Poll ratings for the independence case seem to be in a trough. A positive vision from Yes Scotland is needed to redeem the situation, as Robin McAlpine suggests (Comment, 24 January).
But the campaign’s arguments also need the merit of simplicity. At the moment, many undecided voters are confused because there is too much emphasis on what might be achieved after independence is granted, rather than the means of actually getting there.
Nobody can accurately predict what colour a newly elected government in an independent Scotland will look like. For the moment, speculation about the welfare system, financing universities or housing policy, to take just a few examples, has limited value.
Of more direct relevance is the actual apparatus that will allow a newly independent nation to function. The most important is defence and security.
Will people know before they cast a vote exactly how Scotland will be defended, and what resources will be available to do so?
Will all those domiciled in Scotland, and indeed elsewhere in the United Kingdom, know what their citizenship status will be?
Just as important is the capacity of the new state to tax and borrow. Will there be in place a modern revenue and customs facility, a borrowing mechanism to achieve that? A related matter is the portion of the existing UK national debt the new state will take on.
A simple answer would be to base this on population, but, whatever the complexities, people have a right to know what the burden will be.
Yes Scotland can continue with platitudes about dignity, renewal and more self- confidence in an independent Scotland.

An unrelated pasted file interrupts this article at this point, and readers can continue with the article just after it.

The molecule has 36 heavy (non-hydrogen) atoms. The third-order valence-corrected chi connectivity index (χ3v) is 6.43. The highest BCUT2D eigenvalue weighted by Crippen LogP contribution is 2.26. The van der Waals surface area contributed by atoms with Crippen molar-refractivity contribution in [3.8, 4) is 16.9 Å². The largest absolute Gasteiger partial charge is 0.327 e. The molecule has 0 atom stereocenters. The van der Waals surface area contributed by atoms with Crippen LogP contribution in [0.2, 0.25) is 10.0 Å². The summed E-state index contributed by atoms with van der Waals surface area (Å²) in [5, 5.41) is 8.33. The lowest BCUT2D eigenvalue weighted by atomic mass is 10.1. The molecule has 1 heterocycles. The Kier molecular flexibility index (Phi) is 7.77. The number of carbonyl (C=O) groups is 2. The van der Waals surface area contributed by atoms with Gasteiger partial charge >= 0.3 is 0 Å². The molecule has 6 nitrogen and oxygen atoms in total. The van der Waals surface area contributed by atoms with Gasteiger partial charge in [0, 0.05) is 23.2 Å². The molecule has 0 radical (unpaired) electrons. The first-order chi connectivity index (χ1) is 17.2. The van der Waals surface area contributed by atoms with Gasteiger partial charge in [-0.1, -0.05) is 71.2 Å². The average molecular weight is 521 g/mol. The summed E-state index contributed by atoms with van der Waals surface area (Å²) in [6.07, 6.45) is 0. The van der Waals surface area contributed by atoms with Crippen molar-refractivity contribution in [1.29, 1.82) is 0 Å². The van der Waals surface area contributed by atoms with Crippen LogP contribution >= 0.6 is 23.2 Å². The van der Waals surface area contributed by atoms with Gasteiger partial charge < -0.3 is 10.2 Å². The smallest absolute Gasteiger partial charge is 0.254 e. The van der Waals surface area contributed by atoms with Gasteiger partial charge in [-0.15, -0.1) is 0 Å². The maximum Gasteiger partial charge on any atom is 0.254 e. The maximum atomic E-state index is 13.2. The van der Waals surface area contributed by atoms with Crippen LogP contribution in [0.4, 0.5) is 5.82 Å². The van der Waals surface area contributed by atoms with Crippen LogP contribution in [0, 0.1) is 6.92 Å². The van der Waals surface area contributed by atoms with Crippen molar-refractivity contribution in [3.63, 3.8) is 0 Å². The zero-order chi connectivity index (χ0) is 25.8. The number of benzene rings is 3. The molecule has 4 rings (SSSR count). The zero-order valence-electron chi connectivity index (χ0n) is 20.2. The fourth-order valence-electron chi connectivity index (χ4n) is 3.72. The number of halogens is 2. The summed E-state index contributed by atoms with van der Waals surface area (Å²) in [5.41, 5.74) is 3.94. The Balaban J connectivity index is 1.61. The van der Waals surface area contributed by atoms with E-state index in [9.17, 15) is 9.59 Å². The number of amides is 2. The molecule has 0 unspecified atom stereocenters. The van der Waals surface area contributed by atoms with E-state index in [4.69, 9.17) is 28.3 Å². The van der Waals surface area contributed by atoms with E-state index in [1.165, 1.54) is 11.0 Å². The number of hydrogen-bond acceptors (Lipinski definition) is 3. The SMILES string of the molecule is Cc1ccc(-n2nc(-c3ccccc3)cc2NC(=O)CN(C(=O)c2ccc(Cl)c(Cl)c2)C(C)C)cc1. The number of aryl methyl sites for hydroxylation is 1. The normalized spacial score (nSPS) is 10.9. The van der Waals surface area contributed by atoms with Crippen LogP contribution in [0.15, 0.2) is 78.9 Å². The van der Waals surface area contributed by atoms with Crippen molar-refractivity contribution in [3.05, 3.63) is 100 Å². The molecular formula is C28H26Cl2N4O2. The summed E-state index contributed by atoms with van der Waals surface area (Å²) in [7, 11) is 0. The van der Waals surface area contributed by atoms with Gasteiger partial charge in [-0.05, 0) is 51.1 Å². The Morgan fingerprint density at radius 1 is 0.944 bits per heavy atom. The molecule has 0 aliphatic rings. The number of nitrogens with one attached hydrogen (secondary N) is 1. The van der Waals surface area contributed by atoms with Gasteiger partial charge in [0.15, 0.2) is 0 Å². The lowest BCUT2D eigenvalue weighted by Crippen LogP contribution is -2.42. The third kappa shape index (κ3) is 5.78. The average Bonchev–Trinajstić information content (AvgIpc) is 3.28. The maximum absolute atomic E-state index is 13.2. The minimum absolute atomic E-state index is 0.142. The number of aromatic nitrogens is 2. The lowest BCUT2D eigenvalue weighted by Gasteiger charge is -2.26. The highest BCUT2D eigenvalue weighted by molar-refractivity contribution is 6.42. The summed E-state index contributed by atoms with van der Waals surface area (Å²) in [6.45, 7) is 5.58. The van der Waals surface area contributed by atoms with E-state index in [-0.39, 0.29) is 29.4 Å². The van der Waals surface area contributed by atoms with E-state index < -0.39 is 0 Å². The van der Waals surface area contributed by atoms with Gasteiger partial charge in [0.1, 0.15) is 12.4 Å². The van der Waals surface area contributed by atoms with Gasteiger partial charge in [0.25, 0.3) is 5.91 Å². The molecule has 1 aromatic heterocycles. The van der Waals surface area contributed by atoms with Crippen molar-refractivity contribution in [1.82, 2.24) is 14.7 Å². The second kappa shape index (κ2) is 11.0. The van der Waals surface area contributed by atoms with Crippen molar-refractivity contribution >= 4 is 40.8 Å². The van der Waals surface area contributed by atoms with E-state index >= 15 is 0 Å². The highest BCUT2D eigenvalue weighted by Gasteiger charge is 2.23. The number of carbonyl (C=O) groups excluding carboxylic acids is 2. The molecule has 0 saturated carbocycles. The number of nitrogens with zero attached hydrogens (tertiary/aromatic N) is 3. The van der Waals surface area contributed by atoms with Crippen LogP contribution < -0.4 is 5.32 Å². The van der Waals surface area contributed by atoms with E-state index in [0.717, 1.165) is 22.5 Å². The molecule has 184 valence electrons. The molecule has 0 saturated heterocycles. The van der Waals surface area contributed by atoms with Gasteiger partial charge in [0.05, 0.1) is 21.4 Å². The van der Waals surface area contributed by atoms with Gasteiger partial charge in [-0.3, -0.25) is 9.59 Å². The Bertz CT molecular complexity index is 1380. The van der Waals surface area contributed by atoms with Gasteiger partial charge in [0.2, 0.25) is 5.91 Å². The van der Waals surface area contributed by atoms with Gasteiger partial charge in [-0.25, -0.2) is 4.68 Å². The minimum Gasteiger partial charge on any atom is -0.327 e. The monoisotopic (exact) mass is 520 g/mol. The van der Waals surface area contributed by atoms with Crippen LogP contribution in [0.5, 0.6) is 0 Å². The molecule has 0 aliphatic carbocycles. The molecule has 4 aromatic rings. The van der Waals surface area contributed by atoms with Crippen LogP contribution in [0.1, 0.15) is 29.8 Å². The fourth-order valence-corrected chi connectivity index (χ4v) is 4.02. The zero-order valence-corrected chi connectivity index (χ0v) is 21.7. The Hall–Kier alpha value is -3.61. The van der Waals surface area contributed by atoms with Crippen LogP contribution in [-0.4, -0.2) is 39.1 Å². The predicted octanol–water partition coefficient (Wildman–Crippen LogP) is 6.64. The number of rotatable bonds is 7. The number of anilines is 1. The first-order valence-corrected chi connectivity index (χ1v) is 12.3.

But the more complex arguments it puts forward, the greater the danger of misrepresentation from the unionists and of confusion among potential supporters.
Telling the people exactly what an autonomous state might look like on day one of independence might, for the time being, be the most fruitful way forward.
The Conservatives believe it is important voters are presented with a clear choice between two detailed options in a European referendum.
Therefore, they argue that the negotiations to repatriate powers back to the UK should happen before a referendum takes place.
However, with the Scots independence referendum, the Conservatives say the referendum must happen first, and only then (if Scotland rejects independence) will the Westminster government enter into probable negotiations to determine which powers, if any, should be repatriated to the Scottish Parliament.
Why can’t the Westminster government treat these two referendums in the same way – ie, enter into negotiations with the Scottish Government now and thereby give Scots the same clarity of choice (between two detailed options) in the Scottish referendum?
If clarity is important in a European referendum, isn’t it is equally important in a Scottish independence referendum?
Your correspondent Mr Donald Murray (Letters, 23 January) asks to be told if it will be Scottish Government policy to pursue Swiss-style cantonisation in an independent Scotland.
I would say to him that it is not necessarily something for the Scottish Government to decide on in the first instance.
I would hope that a Scottish constitution, drawn up after wide consultation in Scottish society by a constitutional convention and agreed by the people of Scotland in a referendum, would include clauses on the nature of the relationship between central and local government, and on the nature of both central and local government themselves.